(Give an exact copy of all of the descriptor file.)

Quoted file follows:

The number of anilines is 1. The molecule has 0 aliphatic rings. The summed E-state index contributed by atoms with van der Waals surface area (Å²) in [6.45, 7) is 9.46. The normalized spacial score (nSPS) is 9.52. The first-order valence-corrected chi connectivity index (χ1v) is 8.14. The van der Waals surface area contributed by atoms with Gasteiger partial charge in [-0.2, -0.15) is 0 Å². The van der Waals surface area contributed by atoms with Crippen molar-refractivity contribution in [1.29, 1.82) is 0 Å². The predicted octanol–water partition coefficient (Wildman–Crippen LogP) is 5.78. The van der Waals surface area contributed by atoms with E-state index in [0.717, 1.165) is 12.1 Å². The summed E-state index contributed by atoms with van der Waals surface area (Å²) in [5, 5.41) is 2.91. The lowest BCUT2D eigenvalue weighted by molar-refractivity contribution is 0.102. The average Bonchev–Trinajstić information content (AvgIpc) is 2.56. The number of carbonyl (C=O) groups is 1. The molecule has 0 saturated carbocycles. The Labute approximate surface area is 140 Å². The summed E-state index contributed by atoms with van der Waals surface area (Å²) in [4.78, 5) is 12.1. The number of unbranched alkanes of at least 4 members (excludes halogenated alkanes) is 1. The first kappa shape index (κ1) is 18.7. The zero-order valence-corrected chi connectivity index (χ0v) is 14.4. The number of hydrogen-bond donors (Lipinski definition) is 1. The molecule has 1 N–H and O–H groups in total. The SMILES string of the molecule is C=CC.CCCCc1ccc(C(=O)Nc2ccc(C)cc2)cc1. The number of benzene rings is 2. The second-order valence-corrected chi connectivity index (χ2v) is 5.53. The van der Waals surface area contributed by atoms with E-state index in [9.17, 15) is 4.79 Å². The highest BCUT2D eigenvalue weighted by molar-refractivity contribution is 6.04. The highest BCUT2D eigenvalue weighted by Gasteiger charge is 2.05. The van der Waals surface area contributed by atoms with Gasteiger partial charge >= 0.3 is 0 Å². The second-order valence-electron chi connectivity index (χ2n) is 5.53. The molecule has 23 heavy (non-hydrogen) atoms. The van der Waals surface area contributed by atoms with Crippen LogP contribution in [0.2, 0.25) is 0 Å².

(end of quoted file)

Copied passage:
The number of anilines is 1. The molecule has 0 aliphatic rings. The summed E-state index contributed by atoms with van der Waals surface area (Å²) in [6.45, 7) is 9.46. The normalized spacial score (nSPS) is 9.52. The first-order valence-corrected chi connectivity index (χ1v) is 8.14. The van der Waals surface area contributed by atoms with Gasteiger partial charge in [-0.2, -0.15) is 0 Å². The van der Waals surface area contributed by atoms with Crippen molar-refractivity contribution in [1.29, 1.82) is 0 Å². The predicted octanol–water partition coefficient (Wildman–Crippen LogP) is 5.78. The van der Waals surface area contributed by atoms with E-state index in [0.717, 1.165) is 12.1 Å². The summed E-state index contributed by atoms with van der Waals surface area (Å²) in [5, 5.41) is 2.91. The lowest BCUT2D eigenvalue weighted by molar-refractivity contribution is 0.102. The average Bonchev–Trinajstić information content (AvgIpc) is 2.56. The number of carbonyl (C=O) groups is 1. The molecule has 0 saturated carbocycles. The Labute approximate surface area is 140 Å². The summed E-state index contributed by atoms with van der Waals surface area (Å²) in [4.78, 5) is 12.1. The number of unbranched alkanes of at least 4 members (excludes halogenated alkanes) is 1. The first kappa shape index (κ1) is 18.7. The zero-order valence-corrected chi connectivity index (χ0v) is 14.4. The number of hydrogen-bond donors (Lipinski definition) is 1. The molecule has 1 N–H and O–H groups in total. The SMILES string of the molecule is C=CC.CCCCc1ccc(C(=O)Nc2ccc(C)cc2)cc1. The number of benzene rings is 2. The second-order valence-corrected chi connectivity index (χ2v) is 5.53. The van der Waals surface area contributed by atoms with E-state index in [9.17, 15) is 4.79 Å². The highest BCUT2D eigenvalue weighted by molar-refractivity contribution is 6.04. The highest BCUT2D eigenvalue weighted by Gasteiger charge is 2.05. The van der Waals surface area contributed by atoms with Gasteiger partial charge >= 0.3 is 0 Å². The second-order valence-electron chi connectivity index (χ2n) is 5.53. The molecule has 23 heavy (non-hydrogen) atoms. The van der Waals surface area contributed by atoms with Crippen LogP contribution in [0.2, 0.25) is 0 Å².